Jihadists reportedly stashed thousands of euros in cash that they planned to use to buy Kalashnikovs and ammunition between gravestones at an iconic Paris cemetery.... Anti-terror officers discovered the stash of cash after an officer managed to infiltrate an ISIS-linked cell by posing as a jihadi.  It is believed more than 13,000 euros has been recovered from the Montparnasse cemetery in the French capital's 14th arrondissement that had been hidden between a crack in one of the graves.

Colma, The Town of The Dead, many thousands exiled from San Francisco

South of San Francisco, near Daly City, lies the small town of Colma where the dead outnumbers the living by a thousand to one. It’s less than 2 square miles in size, but crammed within it are as many as 17 cemeteries where rest the bodies of more than 1.5 million souls.

Nearly all of the dead were once proud residents of San Francisco, both during their lifetime and after. But at the turn of the last century, the city passed an ordinance that banished all dead from within city limits. The government argued that cemeteries spread disease, but the true motive for the eviction was the rising value of real estate —land in San Francisco was too precious to waste on dead people.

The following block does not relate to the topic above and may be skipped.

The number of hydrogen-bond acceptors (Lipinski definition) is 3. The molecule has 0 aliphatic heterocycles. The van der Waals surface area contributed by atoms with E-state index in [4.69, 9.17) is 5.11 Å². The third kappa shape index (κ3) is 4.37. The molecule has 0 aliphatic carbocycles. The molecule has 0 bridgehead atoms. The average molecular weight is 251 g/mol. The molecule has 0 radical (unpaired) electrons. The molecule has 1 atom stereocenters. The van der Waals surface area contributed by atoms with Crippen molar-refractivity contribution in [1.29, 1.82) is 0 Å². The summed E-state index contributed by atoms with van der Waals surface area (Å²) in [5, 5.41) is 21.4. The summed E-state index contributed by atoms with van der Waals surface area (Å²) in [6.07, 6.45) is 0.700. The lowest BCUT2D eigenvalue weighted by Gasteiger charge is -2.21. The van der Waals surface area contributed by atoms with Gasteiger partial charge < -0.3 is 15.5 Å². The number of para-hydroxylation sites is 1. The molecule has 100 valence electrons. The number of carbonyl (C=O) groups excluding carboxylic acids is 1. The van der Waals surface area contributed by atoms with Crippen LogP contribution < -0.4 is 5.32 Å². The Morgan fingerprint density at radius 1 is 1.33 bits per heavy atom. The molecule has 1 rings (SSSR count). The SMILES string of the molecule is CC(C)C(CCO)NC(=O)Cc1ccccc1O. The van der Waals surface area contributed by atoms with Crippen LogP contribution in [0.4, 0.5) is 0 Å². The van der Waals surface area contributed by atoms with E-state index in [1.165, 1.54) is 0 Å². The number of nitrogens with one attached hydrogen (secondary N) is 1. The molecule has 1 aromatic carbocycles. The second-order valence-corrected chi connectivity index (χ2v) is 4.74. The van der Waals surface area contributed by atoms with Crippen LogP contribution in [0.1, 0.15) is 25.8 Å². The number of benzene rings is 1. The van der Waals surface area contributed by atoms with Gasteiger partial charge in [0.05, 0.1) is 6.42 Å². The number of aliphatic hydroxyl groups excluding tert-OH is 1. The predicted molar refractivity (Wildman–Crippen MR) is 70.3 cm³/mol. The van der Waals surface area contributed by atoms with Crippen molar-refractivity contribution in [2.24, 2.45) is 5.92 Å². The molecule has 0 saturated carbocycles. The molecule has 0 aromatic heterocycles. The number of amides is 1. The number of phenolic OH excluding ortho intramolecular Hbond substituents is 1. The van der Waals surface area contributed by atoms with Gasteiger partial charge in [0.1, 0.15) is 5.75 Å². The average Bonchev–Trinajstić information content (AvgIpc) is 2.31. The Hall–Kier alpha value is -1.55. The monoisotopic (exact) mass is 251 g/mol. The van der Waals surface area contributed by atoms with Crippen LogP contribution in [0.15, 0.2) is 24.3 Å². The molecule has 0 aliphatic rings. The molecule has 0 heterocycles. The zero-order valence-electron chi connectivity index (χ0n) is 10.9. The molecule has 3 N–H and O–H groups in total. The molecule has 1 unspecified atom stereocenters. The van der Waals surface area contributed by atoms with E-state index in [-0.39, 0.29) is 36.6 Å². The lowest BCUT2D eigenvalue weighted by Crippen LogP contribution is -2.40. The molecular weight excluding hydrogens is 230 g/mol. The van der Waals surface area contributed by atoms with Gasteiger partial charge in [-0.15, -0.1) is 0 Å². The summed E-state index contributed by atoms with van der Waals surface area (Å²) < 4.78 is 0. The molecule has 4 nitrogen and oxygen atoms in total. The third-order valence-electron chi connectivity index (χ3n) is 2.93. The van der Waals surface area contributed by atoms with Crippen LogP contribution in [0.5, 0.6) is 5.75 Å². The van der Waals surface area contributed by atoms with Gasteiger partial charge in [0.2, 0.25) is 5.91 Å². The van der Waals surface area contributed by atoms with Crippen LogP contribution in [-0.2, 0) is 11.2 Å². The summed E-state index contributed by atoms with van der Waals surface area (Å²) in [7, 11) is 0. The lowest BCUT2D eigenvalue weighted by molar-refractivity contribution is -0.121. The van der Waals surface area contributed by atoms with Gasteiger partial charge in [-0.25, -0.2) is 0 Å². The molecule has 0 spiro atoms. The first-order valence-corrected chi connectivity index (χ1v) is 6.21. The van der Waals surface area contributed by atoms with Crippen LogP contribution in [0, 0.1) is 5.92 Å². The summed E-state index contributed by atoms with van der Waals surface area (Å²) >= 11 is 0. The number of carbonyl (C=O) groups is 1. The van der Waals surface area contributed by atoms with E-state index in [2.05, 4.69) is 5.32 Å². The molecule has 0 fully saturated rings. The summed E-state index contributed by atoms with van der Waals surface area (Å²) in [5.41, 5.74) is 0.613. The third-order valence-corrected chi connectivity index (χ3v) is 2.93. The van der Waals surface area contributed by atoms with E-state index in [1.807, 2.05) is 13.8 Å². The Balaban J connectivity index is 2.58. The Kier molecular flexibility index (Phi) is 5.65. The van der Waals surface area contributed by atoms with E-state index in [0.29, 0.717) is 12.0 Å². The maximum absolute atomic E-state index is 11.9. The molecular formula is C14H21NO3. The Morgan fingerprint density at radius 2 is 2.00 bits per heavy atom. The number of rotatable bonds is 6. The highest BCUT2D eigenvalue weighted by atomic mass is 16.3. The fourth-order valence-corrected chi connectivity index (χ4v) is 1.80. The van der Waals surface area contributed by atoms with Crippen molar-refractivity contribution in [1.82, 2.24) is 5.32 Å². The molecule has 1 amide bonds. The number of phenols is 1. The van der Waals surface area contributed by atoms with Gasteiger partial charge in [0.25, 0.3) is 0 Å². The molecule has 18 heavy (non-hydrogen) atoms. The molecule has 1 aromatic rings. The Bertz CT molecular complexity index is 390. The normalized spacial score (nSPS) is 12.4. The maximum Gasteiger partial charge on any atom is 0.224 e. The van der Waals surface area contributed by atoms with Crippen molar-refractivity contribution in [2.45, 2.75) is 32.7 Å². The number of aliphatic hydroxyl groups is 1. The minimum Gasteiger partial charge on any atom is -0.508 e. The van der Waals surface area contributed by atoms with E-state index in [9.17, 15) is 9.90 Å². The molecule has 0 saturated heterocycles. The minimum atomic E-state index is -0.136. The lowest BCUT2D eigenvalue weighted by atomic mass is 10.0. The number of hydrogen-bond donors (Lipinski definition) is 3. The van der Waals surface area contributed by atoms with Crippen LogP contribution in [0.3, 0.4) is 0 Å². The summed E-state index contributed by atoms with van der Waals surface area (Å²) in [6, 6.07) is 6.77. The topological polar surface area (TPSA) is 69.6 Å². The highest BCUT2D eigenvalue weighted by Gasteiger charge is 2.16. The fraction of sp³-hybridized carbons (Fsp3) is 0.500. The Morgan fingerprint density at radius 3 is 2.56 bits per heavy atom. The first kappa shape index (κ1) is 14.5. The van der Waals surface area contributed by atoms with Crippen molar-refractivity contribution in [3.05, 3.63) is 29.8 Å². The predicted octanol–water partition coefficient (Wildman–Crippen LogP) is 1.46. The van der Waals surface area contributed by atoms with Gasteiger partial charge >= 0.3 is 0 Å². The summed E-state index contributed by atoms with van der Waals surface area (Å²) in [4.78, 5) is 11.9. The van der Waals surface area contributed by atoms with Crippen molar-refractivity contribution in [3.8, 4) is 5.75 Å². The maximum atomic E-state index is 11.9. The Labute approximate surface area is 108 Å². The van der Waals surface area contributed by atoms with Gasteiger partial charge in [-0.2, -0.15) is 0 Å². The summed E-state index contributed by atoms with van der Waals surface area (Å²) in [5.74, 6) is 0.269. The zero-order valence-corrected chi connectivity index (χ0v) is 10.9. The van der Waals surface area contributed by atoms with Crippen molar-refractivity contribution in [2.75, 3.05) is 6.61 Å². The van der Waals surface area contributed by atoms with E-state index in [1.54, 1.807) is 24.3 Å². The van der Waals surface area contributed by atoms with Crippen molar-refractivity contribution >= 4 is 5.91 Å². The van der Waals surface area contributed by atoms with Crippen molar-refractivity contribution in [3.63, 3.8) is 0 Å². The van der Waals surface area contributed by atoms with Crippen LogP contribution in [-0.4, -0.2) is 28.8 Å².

Hundreds of thousands of dead bodies were dug up and transported to vacant lands south of the city and the town of Colma began to take shape. For the better part of the century, Colma’s residents were mainly gravediggers, flower growers and monument makers. It was only after the 1980s, that other types of people and businesses began settling next to the dead. Today, the little town has many thriving businesses, including car dealerships and shopping centers. In recent years, Colma has held many boxing events.
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Today, Colma is home to 1,800 living residents and 1.5 million dead including some of America’s most famous personalities such as the denim trouser pioneer, Levi Strauss, newspaper tycoon William Randolph Hearst, and business tycoon Amadeo Giannini, the founder of Bank of America. [Ed note.  Wyatt Earp is also buried here.]

The large number of under-the-ground population have earned the town the somber moniker “the City of the Silent”. Colma’s residents, however, take their situation with humor. The town’s official slogan is “It’s great to be alive in Colma.”
Posted by Jill Fallon at 12:07 PM | Permalink